THIS EVENT HAS TAKEN PLACE
Wednesday 18th June, 2008
Dept. of Music, University of York
Fuller report to follow shortly
The advent of the oratorio in Italy in the mid-seventeenth century was preceded by a surge of sacred dramatic music in the colleges and seminaries of the Benedictine, Augustinian, and Jesuit orders. Many of the composers of the music for monastic drama also composed oratorios; many of the early oratorio composers were also Jesuits. Thus it is perhaps not surprising that a musical development continuum from monastic drama to oratorio can be demonstrated. It is now possible to validate this proposed continuum of development because of new research in monastic drama reuniting performance programs with musical scores.
Previously, scholars of the oratorio genre, many of whom were unaware of the extent or even existence of monastic drama, labelled musical works from monastic dramas variously as sacred madrigals, motets, Latin oratorios, sacred opera, or a host of lesser-known sacred music sub-genres. Now, for the first time, a collection of musical works known to have been performed in monastic colleges and seminaries has been identified and analysed. When presented on the continuum, will monastic drama prove sufficiently different so as to be a distinct genre? Or will monastic drama be revealed as merely a pre-oratorio subset?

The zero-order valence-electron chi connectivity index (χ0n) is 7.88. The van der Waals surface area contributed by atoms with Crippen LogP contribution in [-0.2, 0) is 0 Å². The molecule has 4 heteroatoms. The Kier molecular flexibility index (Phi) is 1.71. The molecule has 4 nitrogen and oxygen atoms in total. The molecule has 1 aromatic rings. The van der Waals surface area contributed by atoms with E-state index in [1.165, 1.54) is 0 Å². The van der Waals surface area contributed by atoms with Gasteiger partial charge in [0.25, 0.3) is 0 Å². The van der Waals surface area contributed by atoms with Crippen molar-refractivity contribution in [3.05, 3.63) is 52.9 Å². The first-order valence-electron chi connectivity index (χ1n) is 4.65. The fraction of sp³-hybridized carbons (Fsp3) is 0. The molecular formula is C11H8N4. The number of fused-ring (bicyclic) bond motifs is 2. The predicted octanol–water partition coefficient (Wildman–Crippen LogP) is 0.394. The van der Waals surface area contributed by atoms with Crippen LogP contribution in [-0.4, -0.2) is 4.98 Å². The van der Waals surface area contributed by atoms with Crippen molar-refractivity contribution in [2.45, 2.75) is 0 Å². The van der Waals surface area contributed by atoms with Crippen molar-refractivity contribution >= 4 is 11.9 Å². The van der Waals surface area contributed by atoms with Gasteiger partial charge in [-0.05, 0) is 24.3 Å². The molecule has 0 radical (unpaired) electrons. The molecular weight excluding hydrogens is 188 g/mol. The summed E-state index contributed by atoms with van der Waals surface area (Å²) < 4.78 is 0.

Elizabeth Dyer was a recipient of an STR Research Award this year, for a project on a documented performance of Daphis, a rare 18th Century Jesuit drama, and she is presented this informal talk on a portion of her project at the University of York.
The Role of Monastic Drama in the Development of Opera
General Events Index
19th June 2008